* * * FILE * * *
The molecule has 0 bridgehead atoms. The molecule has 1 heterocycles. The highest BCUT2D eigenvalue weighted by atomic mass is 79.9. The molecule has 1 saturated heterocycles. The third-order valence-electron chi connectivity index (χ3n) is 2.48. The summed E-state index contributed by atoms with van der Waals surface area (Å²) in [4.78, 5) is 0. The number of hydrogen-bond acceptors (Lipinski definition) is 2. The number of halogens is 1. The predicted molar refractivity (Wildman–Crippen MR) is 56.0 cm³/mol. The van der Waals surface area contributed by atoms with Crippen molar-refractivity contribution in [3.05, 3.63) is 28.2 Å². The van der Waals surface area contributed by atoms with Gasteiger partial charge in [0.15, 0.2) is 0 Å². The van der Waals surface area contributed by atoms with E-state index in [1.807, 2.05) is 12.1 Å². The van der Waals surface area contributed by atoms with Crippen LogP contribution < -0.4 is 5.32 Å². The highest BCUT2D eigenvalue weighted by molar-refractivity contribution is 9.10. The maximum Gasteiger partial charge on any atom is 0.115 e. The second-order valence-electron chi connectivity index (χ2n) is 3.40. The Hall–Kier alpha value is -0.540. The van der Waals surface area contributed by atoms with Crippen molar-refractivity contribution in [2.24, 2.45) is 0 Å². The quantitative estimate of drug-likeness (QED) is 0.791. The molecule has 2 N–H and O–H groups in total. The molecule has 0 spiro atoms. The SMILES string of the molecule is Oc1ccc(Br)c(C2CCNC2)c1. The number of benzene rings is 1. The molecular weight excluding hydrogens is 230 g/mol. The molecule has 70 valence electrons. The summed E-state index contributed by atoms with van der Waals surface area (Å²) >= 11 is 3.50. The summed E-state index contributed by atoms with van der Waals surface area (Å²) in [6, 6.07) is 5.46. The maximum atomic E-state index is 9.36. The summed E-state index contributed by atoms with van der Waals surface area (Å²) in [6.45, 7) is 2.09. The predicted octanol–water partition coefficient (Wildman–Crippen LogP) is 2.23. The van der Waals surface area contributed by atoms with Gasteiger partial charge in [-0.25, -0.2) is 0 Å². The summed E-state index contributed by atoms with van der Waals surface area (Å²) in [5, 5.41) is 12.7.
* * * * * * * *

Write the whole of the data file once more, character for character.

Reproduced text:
The molecule has 0 bridgehead atoms. The molecule has 1 heterocycles. The highest BCUT2D eigenvalue weighted by atomic mass is 79.9. The molecule has 1 saturated heterocycles. The third-order valence-electron chi connectivity index (χ3n) is 2.48. The summed E-state index contributed by atoms with van der Waals surface area (Å²) in [4.78, 5) is 0. The number of hydrogen-bond acceptors (Lipinski definition) is 2. The number of halogens is 1. The predicted molar refractivity (Wildman–Crippen MR) is 56.0 cm³/mol. The van der Waals surface area contributed by atoms with Crippen molar-refractivity contribution in [3.05, 3.63) is 28.2 Å². The van der Waals surface area contributed by atoms with Gasteiger partial charge in [0.15, 0.2) is 0 Å². The van der Waals surface area contributed by atoms with E-state index in [1.807, 2.05) is 12.1 Å². The van der Waals surface area contributed by atoms with Crippen LogP contribution < -0.4 is 5.32 Å². The highest BCUT2D eigenvalue weighted by molar-refractivity contribution is 9.10. The maximum Gasteiger partial charge on any atom is 0.115 e. The second-order valence-electron chi connectivity index (χ2n) is 3.40. The Hall–Kier alpha value is -0.540. The van der Waals surface area contributed by atoms with Crippen molar-refractivity contribution in [2.24, 2.45) is 0 Å². The quantitative estimate of drug-likeness (QED) is 0.791. The molecule has 2 N–H and O–H groups in total. The molecule has 0 spiro atoms. The SMILES string of the molecule is Oc1ccc(Br)c(C2CCNC2)c1. The number of benzene rings is 1. The molecular weight excluding hydrogens is 230 g/mol. The molecule has 70 valence electrons. The summed E-state index contributed by atoms with van der Waals surface area (Å²) >= 11 is 3.50. The summed E-state index contributed by atoms with van der Waals surface area (Å²) in [6, 6.07) is 5.46. The maximum atomic E-state index is 9.36. The summed E-state index contributed by atoms with van der Waals surface area (Å²) in [6.45, 7) is 2.09. The predicted octanol–water partition coefficient (Wildman–Crippen LogP) is 2.23. The van der Waals surface area contributed by atoms with Gasteiger partial charge in [-0.25, -0.2) is 0 Å². The summed E-state index contributed by atoms with van der Waals surface area (Å²) in [5, 5.41) is 12.7.